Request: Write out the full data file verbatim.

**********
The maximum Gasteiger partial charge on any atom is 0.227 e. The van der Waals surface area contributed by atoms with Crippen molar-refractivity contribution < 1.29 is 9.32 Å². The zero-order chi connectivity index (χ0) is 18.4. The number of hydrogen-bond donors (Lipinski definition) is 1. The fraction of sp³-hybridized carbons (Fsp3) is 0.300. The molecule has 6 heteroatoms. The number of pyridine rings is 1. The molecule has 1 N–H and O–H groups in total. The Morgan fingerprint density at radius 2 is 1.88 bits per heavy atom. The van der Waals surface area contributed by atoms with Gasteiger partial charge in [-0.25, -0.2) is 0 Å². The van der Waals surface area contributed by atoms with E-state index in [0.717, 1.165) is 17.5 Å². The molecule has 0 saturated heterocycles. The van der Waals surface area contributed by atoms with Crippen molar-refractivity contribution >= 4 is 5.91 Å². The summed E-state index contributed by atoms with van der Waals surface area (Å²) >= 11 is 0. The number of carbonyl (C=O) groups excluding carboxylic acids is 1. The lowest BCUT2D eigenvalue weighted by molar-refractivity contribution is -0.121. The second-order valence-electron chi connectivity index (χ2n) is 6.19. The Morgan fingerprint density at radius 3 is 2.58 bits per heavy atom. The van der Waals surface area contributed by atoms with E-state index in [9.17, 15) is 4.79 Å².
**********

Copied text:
The maximum Gasteiger partial charge on any atom is 0.227 e. The van der Waals surface area contributed by atoms with Crippen molar-refractivity contribution < 1.29 is 9.32 Å². The zero-order chi connectivity index (χ0) is 18.4. The number of hydrogen-bond donors (Lipinski definition) is 1. The fraction of sp³-hybridized carbons (Fsp3) is 0.300. The molecule has 6 heteroatoms. The number of pyridine rings is 1. The molecule has 1 N–H and O–H groups in total. The Morgan fingerprint density at radius 2 is 1.88 bits per heavy atom. The van der Waals surface area contributed by atoms with Gasteiger partial charge in [-0.25, -0.2) is 0 Å². The van der Waals surface area contributed by atoms with E-state index in [0.717, 1.165) is 17.5 Å². The molecule has 0 saturated heterocycles. The van der Waals surface area contributed by atoms with Crippen molar-refractivity contribution >= 4 is 5.91 Å². The summed E-state index contributed by atoms with van der Waals surface area (Å²) >= 11 is 0. The number of carbonyl (C=O) groups excluding carboxylic acids is 1. The lowest BCUT2D eigenvalue weighted by molar-refractivity contribution is -0.121. The second-order valence-electron chi connectivity index (χ2n) is 6.19. The Morgan fingerprint density at radius 3 is 2.58 bits per heavy atom. The van der Waals surface area contributed by atoms with E-state index in [9.17, 15) is 4.79 Å².